The right to development is highlighted as the third Principle in the Rio Declaration of 1992, which states that “the right to development must be fulfilled so as to equitably meet the developmental and environmental needs of present and future generations.” The right to development in terms of inter-generational equity was addressed at the World Conference on Human Rights held in Vienna in 1993. The Vienna Declaration states that “the right to development should be fulfilled so as to meet equitably the developmental and environmental needs of present and future generations.”

At the national level, there is also jurisprudence to support this inter-generational approach. In Peru, the Supreme Court decided to protect a mangrove area from coastal shrimp farming, reasoning that it was more profitable for the present and future development of the region to preserve and sustainably manage the mangroves rather than risk their depletion. In a case before the Constitutional Court of Guatemala, the court explained that the objective of environmental measures was to guarantee the right to health and the achievement of a standard of living that guarantees the survival of future generations.

Court decisions have also addressed the right to development more broadly in terms of limitations on property rights. In Nigeria, the court decision held that environmental degradation can give rise to a violation of human rights. There have been numerous cases in Nigeria concerning environmental degradation and human rights involving claims of destruction of agricultural land and pollution of rivers. In Chile, the court upheld a ban on logging and indicated that property rights were limited by the owners’ obligations that emanated from the forest’s “social function”. And the European Court of Human Rights has upheld an Irish court’s refusal to allow a property owner to build an industrial warehouse and office development in a zoned green belt, reasoning that the refusal was for a legitimate governmental aim- the protection of the environment.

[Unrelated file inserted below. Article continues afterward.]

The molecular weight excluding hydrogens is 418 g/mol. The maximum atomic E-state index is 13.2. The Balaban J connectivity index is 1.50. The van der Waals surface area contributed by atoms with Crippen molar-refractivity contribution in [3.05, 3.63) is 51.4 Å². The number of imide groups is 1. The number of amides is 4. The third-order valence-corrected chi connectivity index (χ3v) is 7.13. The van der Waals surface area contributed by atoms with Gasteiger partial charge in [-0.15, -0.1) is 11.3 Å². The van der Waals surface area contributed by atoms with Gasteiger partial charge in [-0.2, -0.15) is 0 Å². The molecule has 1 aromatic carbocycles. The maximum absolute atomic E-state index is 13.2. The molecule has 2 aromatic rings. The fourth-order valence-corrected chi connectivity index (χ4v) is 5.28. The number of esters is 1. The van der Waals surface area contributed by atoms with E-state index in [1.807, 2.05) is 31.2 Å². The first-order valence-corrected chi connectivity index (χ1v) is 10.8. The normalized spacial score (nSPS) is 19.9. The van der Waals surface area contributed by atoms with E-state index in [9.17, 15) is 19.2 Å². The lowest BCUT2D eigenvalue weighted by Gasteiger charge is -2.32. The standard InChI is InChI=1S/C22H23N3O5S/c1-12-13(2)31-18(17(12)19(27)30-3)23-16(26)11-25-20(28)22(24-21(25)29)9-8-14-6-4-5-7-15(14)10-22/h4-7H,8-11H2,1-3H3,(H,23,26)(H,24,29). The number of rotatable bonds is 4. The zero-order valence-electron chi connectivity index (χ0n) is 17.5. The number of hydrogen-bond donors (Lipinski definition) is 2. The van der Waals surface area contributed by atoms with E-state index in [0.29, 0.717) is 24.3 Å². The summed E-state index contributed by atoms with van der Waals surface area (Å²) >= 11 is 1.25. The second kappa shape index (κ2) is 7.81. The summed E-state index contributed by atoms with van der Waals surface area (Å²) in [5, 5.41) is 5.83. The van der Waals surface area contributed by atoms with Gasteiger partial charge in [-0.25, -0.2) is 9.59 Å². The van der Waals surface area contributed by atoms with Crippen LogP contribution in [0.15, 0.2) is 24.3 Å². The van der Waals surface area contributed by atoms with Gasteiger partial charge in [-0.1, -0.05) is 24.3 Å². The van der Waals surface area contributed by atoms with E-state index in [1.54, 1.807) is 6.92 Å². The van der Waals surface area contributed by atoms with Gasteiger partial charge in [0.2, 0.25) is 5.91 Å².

Distinguished Justices, ladies and gentlemen,

I would now like to turn to human rights issues relating to sustainable development that concern process. Issues of human rights concerning process are often as important as the actual substance of what is decided. Consultative processes and decision-making must be inclusive, transparent and fair if they are to be perceived as credible.

Issues of sustainable development often involve decisions having important public policy considerations. The Covenant on Civil and Political Rights protects the right to freely participate in public affairs, either directly or through freely elected representatives; and related human rights including the rights to free speech, freedom of association and freedom of assembly are also protected by the Covenant.

However, inclusive also has a larger meaning and relates in particular to the right to equality and non-discrimination in participatory processes. The rights of minorities, indigenous peoples, women, small farmers, those living in poverty, and vulnerable groups should all be respected in participatory processes. The State should endeavour to have these groups included in participatory processes, and to take steps to facilitate their participation.